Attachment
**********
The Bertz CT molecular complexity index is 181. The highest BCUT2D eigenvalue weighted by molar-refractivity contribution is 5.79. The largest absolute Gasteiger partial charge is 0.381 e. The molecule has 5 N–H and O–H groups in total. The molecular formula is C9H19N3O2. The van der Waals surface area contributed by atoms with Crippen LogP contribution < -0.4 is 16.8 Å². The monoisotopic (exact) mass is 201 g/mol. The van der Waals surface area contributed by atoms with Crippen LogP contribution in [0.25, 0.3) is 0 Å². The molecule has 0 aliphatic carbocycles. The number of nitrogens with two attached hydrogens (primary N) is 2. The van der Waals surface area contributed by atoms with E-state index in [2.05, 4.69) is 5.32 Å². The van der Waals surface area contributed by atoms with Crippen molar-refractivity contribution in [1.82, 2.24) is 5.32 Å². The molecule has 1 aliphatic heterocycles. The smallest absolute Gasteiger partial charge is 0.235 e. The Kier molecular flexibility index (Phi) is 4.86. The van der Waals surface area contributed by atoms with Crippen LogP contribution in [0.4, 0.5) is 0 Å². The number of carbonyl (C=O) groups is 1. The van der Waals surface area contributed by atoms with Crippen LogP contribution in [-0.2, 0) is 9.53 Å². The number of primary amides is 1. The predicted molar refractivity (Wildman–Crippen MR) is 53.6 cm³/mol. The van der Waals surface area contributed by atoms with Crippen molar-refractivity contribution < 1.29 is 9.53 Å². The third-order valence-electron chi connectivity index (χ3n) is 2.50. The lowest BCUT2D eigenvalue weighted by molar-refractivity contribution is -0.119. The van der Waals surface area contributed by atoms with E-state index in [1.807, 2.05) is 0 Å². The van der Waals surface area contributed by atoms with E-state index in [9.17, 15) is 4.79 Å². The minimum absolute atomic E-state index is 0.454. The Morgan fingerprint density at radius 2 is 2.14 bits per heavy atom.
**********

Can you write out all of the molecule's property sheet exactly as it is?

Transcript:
The Bertz CT molecular complexity index is 181. The highest BCUT2D eigenvalue weighted by molar-refractivity contribution is 5.79. The largest absolute Gasteiger partial charge is 0.381 e. The molecule has 5 N–H and O–H groups in total. The molecular formula is C9H19N3O2. The van der Waals surface area contributed by atoms with Crippen LogP contribution < -0.4 is 16.8 Å². The monoisotopic (exact) mass is 201 g/mol. The van der Waals surface area contributed by atoms with Crippen LogP contribution in [0.25, 0.3) is 0 Å². The molecule has 0 aliphatic carbocycles. The number of nitrogens with two attached hydrogens (primary N) is 2. The van der Waals surface area contributed by atoms with E-state index in [2.05, 4.69) is 5.32 Å². The van der Waals surface area contributed by atoms with Crippen molar-refractivity contribution in [1.82, 2.24) is 5.32 Å². The molecule has 1 aliphatic heterocycles. The smallest absolute Gasteiger partial charge is 0.235 e. The Kier molecular flexibility index (Phi) is 4.86. The van der Waals surface area contributed by atoms with Crippen LogP contribution in [0.4, 0.5) is 0 Å². The number of carbonyl (C=O) groups is 1. The van der Waals surface area contributed by atoms with Crippen LogP contribution in [-0.2, 0) is 9.53 Å². The number of primary amides is 1. The predicted molar refractivity (Wildman–Crippen MR) is 53.6 cm³/mol. The van der Waals surface area contributed by atoms with Crippen molar-refractivity contribution < 1.29 is 9.53 Å². The third-order valence-electron chi connectivity index (χ3n) is 2.50. The lowest BCUT2D eigenvalue weighted by molar-refractivity contribution is -0.119. The van der Waals surface area contributed by atoms with E-state index in [1.807, 2.05) is 0 Å². The van der Waals surface area contributed by atoms with E-state index in [9.17, 15) is 4.79 Å². The minimum absolute atomic E-state index is 0.454. The Morgan fingerprint density at radius 2 is 2.14 bits per heavy atom.